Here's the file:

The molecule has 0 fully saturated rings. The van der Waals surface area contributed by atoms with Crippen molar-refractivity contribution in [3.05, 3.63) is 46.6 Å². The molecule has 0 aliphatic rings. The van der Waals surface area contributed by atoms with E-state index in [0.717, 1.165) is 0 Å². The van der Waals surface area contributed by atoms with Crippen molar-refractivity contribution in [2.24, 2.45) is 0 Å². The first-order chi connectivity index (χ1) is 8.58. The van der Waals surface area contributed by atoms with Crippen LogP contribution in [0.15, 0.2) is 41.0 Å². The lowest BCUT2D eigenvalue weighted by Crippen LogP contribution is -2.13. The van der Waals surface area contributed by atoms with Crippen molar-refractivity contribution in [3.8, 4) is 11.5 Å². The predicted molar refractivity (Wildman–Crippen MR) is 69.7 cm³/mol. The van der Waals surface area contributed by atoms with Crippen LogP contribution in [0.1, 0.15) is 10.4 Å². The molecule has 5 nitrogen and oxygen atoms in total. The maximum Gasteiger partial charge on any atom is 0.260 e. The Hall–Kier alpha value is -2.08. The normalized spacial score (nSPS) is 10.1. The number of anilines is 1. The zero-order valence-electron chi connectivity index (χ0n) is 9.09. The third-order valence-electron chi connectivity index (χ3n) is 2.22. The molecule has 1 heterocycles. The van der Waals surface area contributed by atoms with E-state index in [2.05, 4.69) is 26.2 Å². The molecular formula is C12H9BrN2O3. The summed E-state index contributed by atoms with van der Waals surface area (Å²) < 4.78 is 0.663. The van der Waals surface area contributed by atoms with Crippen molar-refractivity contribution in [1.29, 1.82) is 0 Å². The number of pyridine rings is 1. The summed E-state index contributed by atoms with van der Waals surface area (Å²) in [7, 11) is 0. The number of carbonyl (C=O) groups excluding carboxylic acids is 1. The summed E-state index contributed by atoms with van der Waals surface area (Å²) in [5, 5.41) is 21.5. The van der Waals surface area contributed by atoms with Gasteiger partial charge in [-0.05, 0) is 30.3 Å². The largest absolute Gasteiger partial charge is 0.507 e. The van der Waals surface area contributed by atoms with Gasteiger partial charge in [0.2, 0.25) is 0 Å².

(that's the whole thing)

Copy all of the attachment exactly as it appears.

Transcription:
The molecule has 0 fully saturated rings. The van der Waals surface area contributed by atoms with Crippen molar-refractivity contribution in [3.05, 3.63) is 46.6 Å². The molecule has 0 aliphatic rings. The van der Waals surface area contributed by atoms with E-state index in [0.717, 1.165) is 0 Å². The van der Waals surface area contributed by atoms with Crippen molar-refractivity contribution in [2.24, 2.45) is 0 Å². The first-order chi connectivity index (χ1) is 8.58. The van der Waals surface area contributed by atoms with Crippen LogP contribution in [0.15, 0.2) is 41.0 Å². The lowest BCUT2D eigenvalue weighted by Crippen LogP contribution is -2.13. The van der Waals surface area contributed by atoms with Crippen molar-refractivity contribution in [3.8, 4) is 11.5 Å². The predicted molar refractivity (Wildman–Crippen MR) is 69.7 cm³/mol. The van der Waals surface area contributed by atoms with Crippen LogP contribution in [0.1, 0.15) is 10.4 Å². The molecule has 5 nitrogen and oxygen atoms in total. The maximum Gasteiger partial charge on any atom is 0.260 e. The Hall–Kier alpha value is -2.08. The normalized spacial score (nSPS) is 10.1. The number of anilines is 1. The zero-order valence-electron chi connectivity index (χ0n) is 9.09. The third-order valence-electron chi connectivity index (χ3n) is 2.22. The molecule has 1 heterocycles. The van der Waals surface area contributed by atoms with E-state index in [2.05, 4.69) is 26.2 Å². The molecular formula is C12H9BrN2O3. The summed E-state index contributed by atoms with van der Waals surface area (Å²) < 4.78 is 0.663. The van der Waals surface area contributed by atoms with Crippen molar-refractivity contribution in [1.29, 1.82) is 0 Å². The number of pyridine rings is 1. The summed E-state index contributed by atoms with van der Waals surface area (Å²) in [7, 11) is 0. The number of carbonyl (C=O) groups excluding carboxylic acids is 1. The summed E-state index contributed by atoms with van der Waals surface area (Å²) in [5, 5.41) is 21.5. The van der Waals surface area contributed by atoms with Gasteiger partial charge in [-0.05, 0) is 30.3 Å². The largest absolute Gasteiger partial charge is 0.507 e. The van der Waals surface area contributed by atoms with Gasteiger partial charge in [0.2, 0.25) is 0 Å².